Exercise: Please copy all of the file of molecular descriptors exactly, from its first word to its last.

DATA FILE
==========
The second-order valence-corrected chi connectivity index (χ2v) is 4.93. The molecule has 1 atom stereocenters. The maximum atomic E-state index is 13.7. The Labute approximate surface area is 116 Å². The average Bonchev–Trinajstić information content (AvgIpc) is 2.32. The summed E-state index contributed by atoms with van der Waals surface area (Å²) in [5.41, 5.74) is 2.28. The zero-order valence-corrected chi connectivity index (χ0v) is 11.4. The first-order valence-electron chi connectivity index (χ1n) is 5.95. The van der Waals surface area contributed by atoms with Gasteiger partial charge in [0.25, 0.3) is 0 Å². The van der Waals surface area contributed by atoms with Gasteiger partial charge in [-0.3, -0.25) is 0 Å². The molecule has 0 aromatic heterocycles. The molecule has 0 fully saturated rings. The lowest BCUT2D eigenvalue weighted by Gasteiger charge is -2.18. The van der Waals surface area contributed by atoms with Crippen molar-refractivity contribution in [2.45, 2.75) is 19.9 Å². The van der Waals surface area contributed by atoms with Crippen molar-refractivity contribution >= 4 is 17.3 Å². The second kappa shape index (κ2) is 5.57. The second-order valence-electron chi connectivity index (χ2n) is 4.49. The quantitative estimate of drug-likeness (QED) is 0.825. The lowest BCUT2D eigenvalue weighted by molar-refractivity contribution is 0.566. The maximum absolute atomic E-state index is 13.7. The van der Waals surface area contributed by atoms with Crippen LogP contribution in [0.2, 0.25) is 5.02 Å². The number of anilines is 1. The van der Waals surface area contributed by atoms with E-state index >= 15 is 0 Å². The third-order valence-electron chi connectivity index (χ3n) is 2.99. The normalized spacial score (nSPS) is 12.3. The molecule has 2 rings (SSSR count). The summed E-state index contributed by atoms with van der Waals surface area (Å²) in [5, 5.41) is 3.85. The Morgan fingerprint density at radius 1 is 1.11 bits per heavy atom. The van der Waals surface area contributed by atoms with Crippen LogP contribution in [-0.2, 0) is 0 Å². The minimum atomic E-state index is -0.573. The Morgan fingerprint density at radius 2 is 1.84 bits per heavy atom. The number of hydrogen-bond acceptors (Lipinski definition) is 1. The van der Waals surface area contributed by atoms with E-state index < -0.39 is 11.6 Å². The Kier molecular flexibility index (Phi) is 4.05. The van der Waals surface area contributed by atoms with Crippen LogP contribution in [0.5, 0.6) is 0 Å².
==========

The second-order valence-corrected chi connectivity index (χ2v) is 4.93. The molecule has 1 atom stereocenters. The maximum atomic E-state index is 13.7. The Labute approximate surface area is 116 Å². The average Bonchev–Trinajstić information content (AvgIpc) is 2.32. The summed E-state index contributed by atoms with van der Waals surface area (Å²) in [5.41, 5.74) is 2.28. The zero-order valence-corrected chi connectivity index (χ0v) is 11.4. The first-order valence-electron chi connectivity index (χ1n) is 5.95. The van der Waals surface area contributed by atoms with Gasteiger partial charge in [0.25, 0.3) is 0 Å². The van der Waals surface area contributed by atoms with Gasteiger partial charge in [-0.3, -0.25) is 0 Å². The molecule has 0 aromatic heterocycles. The molecule has 0 fully saturated rings. The lowest BCUT2D eigenvalue weighted by Gasteiger charge is -2.18. The van der Waals surface area contributed by atoms with Crippen molar-refractivity contribution in [2.45, 2.75) is 19.9 Å². The van der Waals surface area contributed by atoms with Crippen molar-refractivity contribution >= 4 is 17.3 Å². The second kappa shape index (κ2) is 5.57. The second-order valence-electron chi connectivity index (χ2n) is 4.49. The quantitative estimate of drug-likeness (QED) is 0.825. The lowest BCUT2D eigenvalue weighted by molar-refractivity contribution is 0.566. The maximum absolute atomic E-state index is 13.7. The van der Waals surface area contributed by atoms with Crippen LogP contribution in [0.2, 0.25) is 5.02 Å². The number of anilines is 1. The van der Waals surface area contributed by atoms with E-state index >= 15 is 0 Å². The third-order valence-electron chi connectivity index (χ3n) is 2.99. The normalized spacial score (nSPS) is 12.3. The molecule has 2 rings (SSSR count). The summed E-state index contributed by atoms with van der Waals surface area (Å²) in [5, 5.41) is 3.85. The Morgan fingerprint density at radius 1 is 1.11 bits per heavy atom. The van der Waals surface area contributed by atoms with Crippen LogP contribution in [-0.2, 0) is 0 Å². The minimum atomic E-state index is -0.573. The Morgan fingerprint density at radius 2 is 1.84 bits per heavy atom. The number of hydrogen-bond acceptors (Lipinski definition) is 1. The van der Waals surface area contributed by atoms with E-state index < -0.39 is 11.6 Å². The Kier molecular flexibility index (Phi) is 4.05. The van der Waals surface area contributed by atoms with Crippen LogP contribution in [0.5, 0.6) is 0 Å².